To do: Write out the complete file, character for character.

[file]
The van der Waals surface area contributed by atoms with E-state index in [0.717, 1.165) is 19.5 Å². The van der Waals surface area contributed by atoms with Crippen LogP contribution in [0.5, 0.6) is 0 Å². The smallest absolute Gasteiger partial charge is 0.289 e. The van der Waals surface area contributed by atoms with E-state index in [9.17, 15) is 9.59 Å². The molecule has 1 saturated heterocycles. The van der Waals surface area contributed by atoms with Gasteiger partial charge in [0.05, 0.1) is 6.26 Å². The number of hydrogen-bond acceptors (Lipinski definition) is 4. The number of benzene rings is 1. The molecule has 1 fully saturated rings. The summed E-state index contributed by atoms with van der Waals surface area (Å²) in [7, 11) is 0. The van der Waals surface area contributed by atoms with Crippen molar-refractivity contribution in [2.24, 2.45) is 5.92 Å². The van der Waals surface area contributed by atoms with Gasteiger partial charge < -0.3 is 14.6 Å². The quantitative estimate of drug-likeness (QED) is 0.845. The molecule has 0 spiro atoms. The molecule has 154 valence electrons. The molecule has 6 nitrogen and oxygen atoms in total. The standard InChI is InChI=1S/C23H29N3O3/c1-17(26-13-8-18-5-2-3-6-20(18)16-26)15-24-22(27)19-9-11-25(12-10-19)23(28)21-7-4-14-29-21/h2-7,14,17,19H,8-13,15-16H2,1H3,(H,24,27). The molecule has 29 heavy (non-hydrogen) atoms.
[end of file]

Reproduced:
The van der Waals surface area contributed by atoms with E-state index in [0.717, 1.165) is 19.5 Å². The van der Waals surface area contributed by atoms with Crippen LogP contribution in [0.5, 0.6) is 0 Å². The smallest absolute Gasteiger partial charge is 0.289 e. The van der Waals surface area contributed by atoms with E-state index in [9.17, 15) is 9.59 Å². The molecule has 1 saturated heterocycles. The van der Waals surface area contributed by atoms with Gasteiger partial charge in [0.05, 0.1) is 6.26 Å². The number of hydrogen-bond acceptors (Lipinski definition) is 4. The number of benzene rings is 1. The molecule has 1 fully saturated rings. The summed E-state index contributed by atoms with van der Waals surface area (Å²) in [7, 11) is 0. The van der Waals surface area contributed by atoms with Crippen molar-refractivity contribution in [2.24, 2.45) is 5.92 Å². The van der Waals surface area contributed by atoms with Gasteiger partial charge < -0.3 is 14.6 Å². The quantitative estimate of drug-likeness (QED) is 0.845. The molecule has 0 spiro atoms. The molecule has 154 valence electrons. The molecule has 6 nitrogen and oxygen atoms in total. The standard InChI is InChI=1S/C23H29N3O3/c1-17(26-13-8-18-5-2-3-6-20(18)16-26)15-24-22(27)19-9-11-25(12-10-19)23(28)21-7-4-14-29-21/h2-7,14,17,19H,8-13,15-16H2,1H3,(H,24,27). The molecule has 29 heavy (non-hydrogen) atoms.